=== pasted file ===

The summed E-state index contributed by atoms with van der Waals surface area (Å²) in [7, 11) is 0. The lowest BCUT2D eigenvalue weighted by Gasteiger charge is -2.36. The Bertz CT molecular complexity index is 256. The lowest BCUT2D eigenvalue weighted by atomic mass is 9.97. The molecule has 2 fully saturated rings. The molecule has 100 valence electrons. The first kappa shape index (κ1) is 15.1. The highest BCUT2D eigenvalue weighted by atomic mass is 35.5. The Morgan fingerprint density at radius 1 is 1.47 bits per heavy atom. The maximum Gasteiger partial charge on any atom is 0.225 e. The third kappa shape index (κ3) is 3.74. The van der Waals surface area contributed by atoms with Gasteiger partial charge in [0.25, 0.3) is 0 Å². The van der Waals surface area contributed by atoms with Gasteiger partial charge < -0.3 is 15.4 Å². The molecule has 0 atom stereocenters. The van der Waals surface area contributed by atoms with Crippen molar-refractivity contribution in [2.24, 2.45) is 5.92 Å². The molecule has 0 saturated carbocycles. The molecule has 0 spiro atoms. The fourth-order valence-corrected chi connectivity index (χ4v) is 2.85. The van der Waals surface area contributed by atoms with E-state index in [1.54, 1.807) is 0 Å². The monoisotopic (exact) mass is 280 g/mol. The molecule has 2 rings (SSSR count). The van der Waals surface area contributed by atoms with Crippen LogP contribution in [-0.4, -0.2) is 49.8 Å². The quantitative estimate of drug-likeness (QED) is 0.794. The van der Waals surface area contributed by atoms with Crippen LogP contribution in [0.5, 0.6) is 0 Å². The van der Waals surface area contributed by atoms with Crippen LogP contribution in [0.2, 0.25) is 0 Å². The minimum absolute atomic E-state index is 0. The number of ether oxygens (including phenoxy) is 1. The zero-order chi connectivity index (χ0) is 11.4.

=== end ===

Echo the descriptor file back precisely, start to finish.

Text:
The summed E-state index contributed by atoms with van der Waals surface area (Å²) in [7, 11) is 0. The lowest BCUT2D eigenvalue weighted by Gasteiger charge is -2.36. The Bertz CT molecular complexity index is 256. The lowest BCUT2D eigenvalue weighted by atomic mass is 9.97. The molecule has 2 fully saturated rings. The molecule has 100 valence electrons. The first kappa shape index (κ1) is 15.1. The highest BCUT2D eigenvalue weighted by atomic mass is 35.5. The Morgan fingerprint density at radius 1 is 1.47 bits per heavy atom. The maximum Gasteiger partial charge on any atom is 0.225 e. The third kappa shape index (κ3) is 3.74. The van der Waals surface area contributed by atoms with Gasteiger partial charge in [0.25, 0.3) is 0 Å². The van der Waals surface area contributed by atoms with Gasteiger partial charge < -0.3 is 15.4 Å². The molecule has 0 atom stereocenters. The van der Waals surface area contributed by atoms with Crippen molar-refractivity contribution in [2.24, 2.45) is 5.92 Å². The molecule has 0 saturated carbocycles. The molecule has 0 spiro atoms. The fourth-order valence-corrected chi connectivity index (χ4v) is 2.85. The van der Waals surface area contributed by atoms with E-state index in [1.54, 1.807) is 0 Å². The monoisotopic (exact) mass is 280 g/mol. The molecule has 2 rings (SSSR count). The van der Waals surface area contributed by atoms with Crippen LogP contribution in [-0.4, -0.2) is 49.8 Å². The quantitative estimate of drug-likeness (QED) is 0.794. The van der Waals surface area contributed by atoms with Crippen LogP contribution in [0.5, 0.6) is 0 Å². The van der Waals surface area contributed by atoms with Crippen LogP contribution in [0.2, 0.25) is 0 Å². The minimum absolute atomic E-state index is 0. The number of ether oxygens (including phenoxy) is 1. The zero-order chi connectivity index (χ0) is 11.4.